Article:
California Sparkling Wine Sneaks Up on Champagne

CHAMPAGNE LOVERS are legion. Prosecco enthusiasts are even more numerous (albeit perhaps not quite as discerning). But who are the fans of California sparkling wine?

I don’t know anyone who drinks or buys or even talks very much about it. And yet California wineries sold nearly 9 million cases of sparkling wine in the U.S. this past year—more than all the sparkling wine imported to this country combined, according to the Wine Institute. Clearly, people are drinking it somewhere.

Unlike other high-profile wines from California—the cult Napa Valley Cabs, sought-after Pinot Noirs and much-beloved Chardonnays—the sparkling wines don’t incite much passion among oenophiles.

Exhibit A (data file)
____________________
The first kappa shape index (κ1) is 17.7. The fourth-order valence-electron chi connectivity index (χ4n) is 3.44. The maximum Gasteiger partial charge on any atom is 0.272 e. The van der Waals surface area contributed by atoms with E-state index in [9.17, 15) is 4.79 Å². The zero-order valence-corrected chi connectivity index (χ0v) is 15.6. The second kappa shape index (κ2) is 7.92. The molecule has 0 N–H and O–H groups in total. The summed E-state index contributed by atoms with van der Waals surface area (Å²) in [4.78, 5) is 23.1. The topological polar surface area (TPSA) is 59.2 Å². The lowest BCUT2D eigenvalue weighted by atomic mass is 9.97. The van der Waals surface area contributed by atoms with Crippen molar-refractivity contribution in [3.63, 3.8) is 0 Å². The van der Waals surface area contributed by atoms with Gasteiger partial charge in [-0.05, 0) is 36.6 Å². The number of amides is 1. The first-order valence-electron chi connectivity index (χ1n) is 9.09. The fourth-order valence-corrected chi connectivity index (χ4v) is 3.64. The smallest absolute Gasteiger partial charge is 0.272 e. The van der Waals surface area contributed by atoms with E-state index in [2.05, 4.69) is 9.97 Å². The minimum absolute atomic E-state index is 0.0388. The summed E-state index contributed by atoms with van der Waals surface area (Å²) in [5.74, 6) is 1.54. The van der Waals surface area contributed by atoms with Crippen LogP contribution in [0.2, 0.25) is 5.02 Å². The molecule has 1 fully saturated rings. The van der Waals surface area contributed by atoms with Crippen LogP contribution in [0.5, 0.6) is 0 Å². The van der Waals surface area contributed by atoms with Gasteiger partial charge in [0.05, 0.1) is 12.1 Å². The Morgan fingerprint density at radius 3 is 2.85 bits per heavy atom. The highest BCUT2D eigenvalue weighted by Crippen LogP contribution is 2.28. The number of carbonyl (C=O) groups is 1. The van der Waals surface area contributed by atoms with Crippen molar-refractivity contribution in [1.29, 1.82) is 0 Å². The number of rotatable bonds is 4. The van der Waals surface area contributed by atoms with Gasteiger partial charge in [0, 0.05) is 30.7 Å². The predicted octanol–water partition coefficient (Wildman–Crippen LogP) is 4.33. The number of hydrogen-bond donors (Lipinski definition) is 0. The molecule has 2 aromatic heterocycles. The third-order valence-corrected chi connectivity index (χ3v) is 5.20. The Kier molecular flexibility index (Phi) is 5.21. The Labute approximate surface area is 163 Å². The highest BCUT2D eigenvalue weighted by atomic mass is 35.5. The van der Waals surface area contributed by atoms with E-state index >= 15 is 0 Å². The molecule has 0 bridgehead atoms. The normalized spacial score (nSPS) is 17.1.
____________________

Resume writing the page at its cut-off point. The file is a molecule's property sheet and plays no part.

A friend who is an occasional drinker of the wines thinks that one problem is they “all look the same”—referring to both the labels and names. He also notes that none have particularly memorable marketing campaigns.

This last fact seems particularly surprising given that many of the big sparkling wineries in California were founded by French Champagne houses. And no one does marketing better than the Champenoise. From sponsorships of fashion shows to polo matches, some of the houses seem to lavish as much care on marketing as they do on making wine.

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